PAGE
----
HAPPY SHOE YEAR S

hoe fiends rejoice: This holiday season sees the arrival of two new shoe boutiques: French Sole New Orleans celebrates its grand opening this month, and CeCe Shoe has a soft opening in mid-December. French Sole New Orleans (The Shops at Canal Place, 333 Canal St., Suite 119, 267-9000; www.theshopsatcanalplace.com) specializes in European ballet slippers. “(They’re) classic, everyday and elegant,” store manager Melanie Perret says of the flats, which have been spotted on celebrities such as Joan Collins, Barbara Walters and Cindy Crawford. “They’re the perfect transition piece from day to night.” The shoes range in price from $100 to $425 and accommodate feet of various widths. “A lot of our flats come with a string that allows them to be as narrow or as wide as you’d like them to be,” Perret says. French

MIMI BOWEN (LEFT) AND HER DAUGHTER CECE COLHOUN CELEBRATE THE GRAND OPENING OF CECE SHOE NEXT MONTH.

NOUVELLE LUNE, A NEW ART GALLERY, FEATURES ART MADE FROM RECYCLED MATERIALS.

BALLET FLAT BY FRENCH SOLE.

Sole also sells trendy heels and accessories by designers Dana Davis and CC Skye. A grand opening party at the shop from 5:30 to 8 p.m. Tuesday, Dec. 13 features complimentary Champagne, wine and hors d’oeuvres from Morton’s The Steakhouse CeCe Shoe features an array of styles and designer labels including Alexandre Birman, Coye Nokes, Gianni Milanesi, Michael Kors and Valentino. The shoe boutique is inside Mimi (5500 Magazine St., 269-6464; www.miminola.com), a 5,000-square-foot boutique specializing in high-end women’s fashions and accessories. CeCe Colhoun, daughter of owner Mimi Bowen (see “A Place to Gather,” page 27) continues her mother’s legacy with the addition of the shoe boutique. — Lee Cutrone and Alex Pence

LAST MONTH, EUROPEAN BALLET FLAT MAKER FRENCH SOLE OPENED ITS FOURTH U.S. LOCATION IN THE SHOPS AT CANAL PLACE. J a n u a ry. 2 0 1 2 < < <

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Beauty

YOU & Improved

yes We

Cannula! cannulas offer a safer, less painful way to inject fillers.

I

By meg farris

njectable fillers like Juvederm, Restylane and Sculptra plump up wrinkles and reverse sun damage with a quick trip to the doctor’s office. But some people don’t like being stuck several times with a needle for the treatment. Now there’s a safer way to use fillers to get rid of wrinkles on the face and in some areas of the body. Dermatologists are putting a modern twist on an old medical tool. Instead of injecting fillers with needles, they’re using a cannula, a long, slim tube with a blunt end. With one initial stick, the longer cannula can be moved around under

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the skin, fanning out and filling in the damaged crevices. A topical numbing cream is used to stop pain, which patients say is minimal. “A little pressure, that’s it. Nothing major,” says Kimberly Maronge, who received fillers because she was concerned about photodamage and wrinkles in the decolletage area, damage incurred from decades of regular tanning. Tara Engeran agrees the procedure isn’t painful. “It didn’ t hurt. It was just a pressure-type feeling. So it wasn’t like a prick, pain-type feeling,” says Engeran, 43. The mother of three keeps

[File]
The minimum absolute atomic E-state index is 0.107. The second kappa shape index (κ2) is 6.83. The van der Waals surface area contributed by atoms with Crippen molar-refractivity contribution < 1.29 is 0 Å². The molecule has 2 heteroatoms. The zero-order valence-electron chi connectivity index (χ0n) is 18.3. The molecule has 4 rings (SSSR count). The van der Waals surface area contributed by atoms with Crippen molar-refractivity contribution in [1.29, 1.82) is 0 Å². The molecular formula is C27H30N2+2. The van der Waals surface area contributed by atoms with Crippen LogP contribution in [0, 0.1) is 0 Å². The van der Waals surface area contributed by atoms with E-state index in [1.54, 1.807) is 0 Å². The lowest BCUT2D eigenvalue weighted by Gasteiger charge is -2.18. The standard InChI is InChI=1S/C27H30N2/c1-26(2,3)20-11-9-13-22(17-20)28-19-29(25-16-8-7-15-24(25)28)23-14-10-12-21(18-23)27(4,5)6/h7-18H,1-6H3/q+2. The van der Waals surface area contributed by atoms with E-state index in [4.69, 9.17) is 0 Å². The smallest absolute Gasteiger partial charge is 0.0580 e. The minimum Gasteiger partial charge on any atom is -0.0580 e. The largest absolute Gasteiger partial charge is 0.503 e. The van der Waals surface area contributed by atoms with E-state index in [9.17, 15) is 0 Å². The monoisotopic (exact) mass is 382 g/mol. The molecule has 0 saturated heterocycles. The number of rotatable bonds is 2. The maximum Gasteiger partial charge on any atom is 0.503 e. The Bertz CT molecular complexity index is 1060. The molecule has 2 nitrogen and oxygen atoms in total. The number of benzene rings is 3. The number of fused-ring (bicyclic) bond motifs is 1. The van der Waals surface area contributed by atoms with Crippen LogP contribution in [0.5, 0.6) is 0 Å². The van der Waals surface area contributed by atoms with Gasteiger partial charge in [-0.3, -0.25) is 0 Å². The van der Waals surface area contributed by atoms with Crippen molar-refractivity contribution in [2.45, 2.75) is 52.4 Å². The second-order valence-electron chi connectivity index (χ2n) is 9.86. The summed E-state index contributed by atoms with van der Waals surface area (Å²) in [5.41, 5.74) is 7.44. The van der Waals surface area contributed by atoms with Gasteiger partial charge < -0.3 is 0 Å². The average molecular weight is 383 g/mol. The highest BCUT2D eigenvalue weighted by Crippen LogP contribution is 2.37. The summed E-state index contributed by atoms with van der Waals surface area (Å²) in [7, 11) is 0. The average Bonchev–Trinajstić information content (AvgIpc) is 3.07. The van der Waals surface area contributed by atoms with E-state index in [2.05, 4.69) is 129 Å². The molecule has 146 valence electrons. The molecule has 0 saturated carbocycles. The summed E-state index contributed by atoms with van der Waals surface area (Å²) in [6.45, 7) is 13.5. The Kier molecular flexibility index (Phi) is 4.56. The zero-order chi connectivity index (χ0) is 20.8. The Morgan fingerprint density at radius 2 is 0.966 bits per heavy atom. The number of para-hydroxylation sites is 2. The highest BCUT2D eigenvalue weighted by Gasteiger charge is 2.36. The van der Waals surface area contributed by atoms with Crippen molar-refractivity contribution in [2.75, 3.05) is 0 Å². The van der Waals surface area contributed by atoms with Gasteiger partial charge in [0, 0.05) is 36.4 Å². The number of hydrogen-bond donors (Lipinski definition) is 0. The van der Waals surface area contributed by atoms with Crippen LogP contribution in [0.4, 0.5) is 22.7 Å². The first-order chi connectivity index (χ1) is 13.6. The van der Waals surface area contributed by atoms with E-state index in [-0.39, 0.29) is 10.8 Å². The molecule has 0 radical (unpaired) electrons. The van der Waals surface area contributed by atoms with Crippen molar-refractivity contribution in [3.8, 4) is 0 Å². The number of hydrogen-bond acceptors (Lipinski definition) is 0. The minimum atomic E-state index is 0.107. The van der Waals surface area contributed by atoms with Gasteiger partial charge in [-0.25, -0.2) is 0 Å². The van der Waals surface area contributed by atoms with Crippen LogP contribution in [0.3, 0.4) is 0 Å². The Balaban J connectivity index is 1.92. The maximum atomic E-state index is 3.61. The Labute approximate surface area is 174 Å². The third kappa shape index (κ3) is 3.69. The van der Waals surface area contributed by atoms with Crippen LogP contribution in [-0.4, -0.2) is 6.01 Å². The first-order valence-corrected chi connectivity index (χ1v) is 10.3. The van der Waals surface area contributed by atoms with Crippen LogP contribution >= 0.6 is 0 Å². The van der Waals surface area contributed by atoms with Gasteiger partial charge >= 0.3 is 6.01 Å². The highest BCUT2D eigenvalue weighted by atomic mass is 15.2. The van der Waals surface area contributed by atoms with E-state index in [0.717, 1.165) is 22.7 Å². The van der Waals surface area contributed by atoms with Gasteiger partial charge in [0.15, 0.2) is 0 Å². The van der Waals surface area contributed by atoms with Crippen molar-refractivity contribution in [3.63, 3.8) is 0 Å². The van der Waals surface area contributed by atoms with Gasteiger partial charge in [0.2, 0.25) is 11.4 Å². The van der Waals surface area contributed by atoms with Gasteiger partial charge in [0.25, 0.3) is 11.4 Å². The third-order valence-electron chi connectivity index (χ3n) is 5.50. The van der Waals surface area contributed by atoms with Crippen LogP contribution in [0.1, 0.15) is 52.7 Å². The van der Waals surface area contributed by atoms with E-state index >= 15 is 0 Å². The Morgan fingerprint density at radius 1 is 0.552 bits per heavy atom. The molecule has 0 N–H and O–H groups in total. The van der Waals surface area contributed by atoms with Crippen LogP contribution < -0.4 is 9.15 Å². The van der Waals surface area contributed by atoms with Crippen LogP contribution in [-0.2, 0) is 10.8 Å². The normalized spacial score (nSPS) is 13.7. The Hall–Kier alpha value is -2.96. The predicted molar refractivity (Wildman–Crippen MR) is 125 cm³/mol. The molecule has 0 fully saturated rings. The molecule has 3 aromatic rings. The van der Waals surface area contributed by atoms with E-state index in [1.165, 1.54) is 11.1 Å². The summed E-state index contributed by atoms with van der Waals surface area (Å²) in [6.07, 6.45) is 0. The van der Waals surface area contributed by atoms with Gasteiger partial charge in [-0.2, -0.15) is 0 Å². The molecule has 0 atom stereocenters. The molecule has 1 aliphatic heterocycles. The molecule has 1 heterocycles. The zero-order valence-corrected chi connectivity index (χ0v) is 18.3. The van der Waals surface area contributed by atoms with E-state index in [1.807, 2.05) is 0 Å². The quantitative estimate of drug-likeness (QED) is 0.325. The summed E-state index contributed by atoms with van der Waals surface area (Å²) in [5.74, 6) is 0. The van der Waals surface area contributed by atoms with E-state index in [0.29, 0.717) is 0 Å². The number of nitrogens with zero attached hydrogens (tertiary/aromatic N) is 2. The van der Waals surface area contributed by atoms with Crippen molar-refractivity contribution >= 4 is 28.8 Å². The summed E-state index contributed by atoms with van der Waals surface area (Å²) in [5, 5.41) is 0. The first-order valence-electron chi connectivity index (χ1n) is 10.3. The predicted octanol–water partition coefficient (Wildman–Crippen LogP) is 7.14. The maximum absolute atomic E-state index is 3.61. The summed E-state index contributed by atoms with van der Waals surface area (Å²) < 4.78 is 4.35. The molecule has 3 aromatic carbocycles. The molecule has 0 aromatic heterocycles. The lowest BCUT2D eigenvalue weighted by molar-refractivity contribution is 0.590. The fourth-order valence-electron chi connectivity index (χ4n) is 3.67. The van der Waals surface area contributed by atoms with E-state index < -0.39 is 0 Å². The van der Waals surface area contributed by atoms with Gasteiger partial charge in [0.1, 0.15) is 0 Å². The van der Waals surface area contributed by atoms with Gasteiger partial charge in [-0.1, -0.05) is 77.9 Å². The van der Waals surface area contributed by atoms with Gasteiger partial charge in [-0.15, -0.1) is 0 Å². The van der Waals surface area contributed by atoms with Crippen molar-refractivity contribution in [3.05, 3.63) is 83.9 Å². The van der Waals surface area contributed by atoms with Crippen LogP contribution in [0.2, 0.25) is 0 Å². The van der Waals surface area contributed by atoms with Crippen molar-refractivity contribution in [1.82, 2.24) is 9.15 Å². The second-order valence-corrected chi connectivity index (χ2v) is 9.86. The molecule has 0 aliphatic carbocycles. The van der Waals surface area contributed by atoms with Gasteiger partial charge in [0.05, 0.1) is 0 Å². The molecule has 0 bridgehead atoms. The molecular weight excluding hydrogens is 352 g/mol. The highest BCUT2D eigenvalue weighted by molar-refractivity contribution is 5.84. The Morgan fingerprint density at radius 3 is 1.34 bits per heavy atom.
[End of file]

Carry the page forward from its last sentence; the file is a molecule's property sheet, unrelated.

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YOU & Improved take longer than those with needles. “Right now I think there’s a big learning curve (with cannulas),” Bopp says. “Cannulas will be the way of the future though, without a doubt.” Because cannulas are not as easy to work with, it’s important to find a doctor who has experience using them. “Cannula injecting is very new and so those of us who are doing (it) are in our infancy in terms of our use of this particular new procedure,” Farris says. Fillers are not permanent fixes, but they can last years when injected in places that don’t move very much, like the cleavage or the area around the eyes. They may even stimulate the body to produce its own natural collagen, which means fewer touch-ups. “Studies have shown even with hyaluronic acid fill, when you stretch the skin, you stretch the fibroblasts,” Lupo says. “This actually stimulates the fibroblasts, which are your cells in your dermis that make collagen. You actually wake them up and stimulate them.” For certain areas, a combination approach is needed. In Maronge’s case, getting rid of the sun damage on the chest area required laser treatments and prescription retinoids in addition to fillers. Maronge says she’s happy with the results. “I definitely see a change,” Maronge says. “Yeah, it’s definitely tightened up.”

Cannulas will be the wave of the future. — Dr. Barbara Bopp